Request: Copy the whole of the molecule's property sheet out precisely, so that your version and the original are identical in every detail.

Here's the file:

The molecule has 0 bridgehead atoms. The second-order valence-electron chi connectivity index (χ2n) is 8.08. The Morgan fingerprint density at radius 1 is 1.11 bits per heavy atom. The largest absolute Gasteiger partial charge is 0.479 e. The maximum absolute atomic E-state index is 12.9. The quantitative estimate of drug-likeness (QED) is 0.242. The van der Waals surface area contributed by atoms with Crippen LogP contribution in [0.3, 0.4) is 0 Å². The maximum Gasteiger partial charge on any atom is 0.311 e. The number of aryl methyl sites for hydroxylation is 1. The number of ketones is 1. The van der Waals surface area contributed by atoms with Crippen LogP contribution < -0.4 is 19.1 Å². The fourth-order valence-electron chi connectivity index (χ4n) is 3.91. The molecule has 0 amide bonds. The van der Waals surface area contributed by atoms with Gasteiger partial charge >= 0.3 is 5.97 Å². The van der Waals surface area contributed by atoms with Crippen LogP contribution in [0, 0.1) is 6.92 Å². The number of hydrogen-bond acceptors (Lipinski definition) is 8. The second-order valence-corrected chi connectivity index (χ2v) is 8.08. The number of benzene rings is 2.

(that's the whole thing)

The molecule has 0 bridgehead atoms. The second-order valence-electron chi connectivity index (χ2n) is 8.08. The Morgan fingerprint density at radius 1 is 1.11 bits per heavy atom. The largest absolute Gasteiger partial charge is 0.479 e. The maximum absolute atomic E-state index is 12.9. The quantitative estimate of drug-likeness (QED) is 0.242. The van der Waals surface area contributed by atoms with Crippen LogP contribution in [0.3, 0.4) is 0 Å². The maximum Gasteiger partial charge on any atom is 0.311 e. The number of aryl methyl sites for hydroxylation is 1. The number of ketones is 1. The van der Waals surface area contributed by atoms with Crippen LogP contribution < -0.4 is 19.1 Å². The fourth-order valence-electron chi connectivity index (χ4n) is 3.91. The molecule has 0 amide bonds. The van der Waals surface area contributed by atoms with Gasteiger partial charge >= 0.3 is 5.97 Å². The van der Waals surface area contributed by atoms with Crippen LogP contribution in [0, 0.1) is 6.92 Å². The number of hydrogen-bond acceptors (Lipinski definition) is 8. The second-order valence-corrected chi connectivity index (χ2v) is 8.08. The number of benzene rings is 2.